- Want a first class ticket on a partner? Sorry, they don’t do that. You can usually get business class and sit in the front on two-class planes, but for those partners with a first and business class, expect to be sitting in business.
- Remember what they said about “no blackout dates?” That doesn’t actually mean you’ll have a ticket available, it just means that there are no dates that are ineligible for an award. The Sunday after Thanksgiving isn’t blacked out, but there may only be two award tickets available.
And when you’re not booking a ticket, the value of your Delta miles goes way, way down. Let’s look at what you can do:
- Shop: Not the shop where you earn miles, the one where you spend miles. This one. I will admit, the auctions are kind of cool and very unique, such as this one to meet Carmelo Anthony. But the marketplace is an absolute rip-off, with the value of miles less than a penny each. Avoid it.
Using Miles for Upgrades
Upgrade: Hey, Delta’s so cool that you have two ways to use your miles to upgrade, “Mileage Upgrade Awards” and “Upgrade with Miles.” Yes, they are two separate things.
Let’s start with Mileage Upgrade Awards. This award allows you to use miles to upgrade from Economy to A Better Seat. Hey, look, it’s as cheap as 5,000 miles!
No. Look at that asterisk. Even for the more expensive upgrade, you can only upgrade from the three most expensive of the 13 different basic economy fare classes. In other words, you’re going to be paying multiples of the cheapest economy ticket just to get a ticket that you can upgrade. And you still aren’t guaranteed an upgrade.
Upgrade with Miles allows you to upgrade your ticket at the time of booking using miles. You will have the option to pay the difference between the ticket you purchase and the cheapest first class fare with miles, valuing miles at a penny apiece. In other words, if a coach ticket is $300 and a first class ticket is $900, you can upgrade while booking for 60,000 miles ($600 @ a penny per mile). While you are still getting a lousy return, you will at least get into the first class fare code, meaning that you will be entitled to any bonuses that you would have received if you had paid cash for the ticket.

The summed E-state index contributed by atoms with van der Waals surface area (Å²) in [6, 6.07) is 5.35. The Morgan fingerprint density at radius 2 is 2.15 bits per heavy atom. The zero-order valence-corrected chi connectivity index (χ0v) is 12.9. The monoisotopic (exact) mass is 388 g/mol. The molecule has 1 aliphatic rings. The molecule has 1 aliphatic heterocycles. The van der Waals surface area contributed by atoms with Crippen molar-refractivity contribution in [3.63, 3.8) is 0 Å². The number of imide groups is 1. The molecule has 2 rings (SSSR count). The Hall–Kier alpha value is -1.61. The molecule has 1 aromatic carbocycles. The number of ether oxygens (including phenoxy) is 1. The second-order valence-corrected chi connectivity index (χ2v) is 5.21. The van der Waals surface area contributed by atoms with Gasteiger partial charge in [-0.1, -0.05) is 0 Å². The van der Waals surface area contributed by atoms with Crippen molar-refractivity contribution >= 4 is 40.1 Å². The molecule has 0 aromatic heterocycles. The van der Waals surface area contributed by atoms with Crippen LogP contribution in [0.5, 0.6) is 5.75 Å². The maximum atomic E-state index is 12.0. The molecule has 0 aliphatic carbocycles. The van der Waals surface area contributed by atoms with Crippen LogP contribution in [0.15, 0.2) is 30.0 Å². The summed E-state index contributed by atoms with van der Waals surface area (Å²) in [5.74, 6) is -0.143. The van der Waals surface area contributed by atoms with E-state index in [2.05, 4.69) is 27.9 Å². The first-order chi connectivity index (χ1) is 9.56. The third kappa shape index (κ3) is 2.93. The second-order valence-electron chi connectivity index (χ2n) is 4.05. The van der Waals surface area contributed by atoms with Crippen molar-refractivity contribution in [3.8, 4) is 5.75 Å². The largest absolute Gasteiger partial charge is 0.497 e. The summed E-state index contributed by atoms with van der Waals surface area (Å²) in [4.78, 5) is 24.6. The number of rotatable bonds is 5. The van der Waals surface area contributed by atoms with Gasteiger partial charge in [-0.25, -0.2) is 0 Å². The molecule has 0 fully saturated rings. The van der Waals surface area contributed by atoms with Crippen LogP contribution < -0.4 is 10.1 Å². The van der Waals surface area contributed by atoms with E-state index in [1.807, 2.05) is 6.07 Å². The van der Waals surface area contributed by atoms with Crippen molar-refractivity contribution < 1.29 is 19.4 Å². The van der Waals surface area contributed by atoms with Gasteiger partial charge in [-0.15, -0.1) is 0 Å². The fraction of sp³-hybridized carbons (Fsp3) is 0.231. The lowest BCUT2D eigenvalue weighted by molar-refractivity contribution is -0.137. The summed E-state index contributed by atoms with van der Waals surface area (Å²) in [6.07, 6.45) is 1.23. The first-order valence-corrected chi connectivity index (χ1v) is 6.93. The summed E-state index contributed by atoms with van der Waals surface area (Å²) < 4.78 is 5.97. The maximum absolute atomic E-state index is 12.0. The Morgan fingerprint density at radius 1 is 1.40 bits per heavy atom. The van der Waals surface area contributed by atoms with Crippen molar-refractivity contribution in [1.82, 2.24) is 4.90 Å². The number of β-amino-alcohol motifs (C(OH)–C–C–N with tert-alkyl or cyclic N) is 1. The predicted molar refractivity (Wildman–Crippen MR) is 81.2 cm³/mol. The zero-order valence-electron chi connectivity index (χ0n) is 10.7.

Pay With Miles for Tickets
Finally, let’s look at paying for tickets outright with miles and paying with a combination of cash and miles. First, you can buy your entire ticket with miles. Not a mileage award, as you would find in an award chart, but rather, trading in miles at a penny apiece to buy your ticket (e.g., a $400 ticket would cost 40,000 miles). Since the miles are used as cash in this case, you will earn miles on this flight and get any bonuses from booking in a higher fare class. The downside is that a penny per mile is horrible. How do we know that? Well, let’s look at the option to use cash and miles to purchase a ticket. Here’s an example right from Delta’s site:
In other words, if you don’t have 35,000 miles and want to use just 25,000, they’ll sell you the remaining 10,000 miles at 1.54c per mile. Or a premium of 54% to what they’ll pay you for the miles if you use them to pay with miles for tickets in the example above.
Every program has its ups and downs, and it’s not reasonable to expect Delta to give you as much value when you use your miles for something other than their product. But it’s important to know what you are and aren’t getting for your miles. Redeem with caution.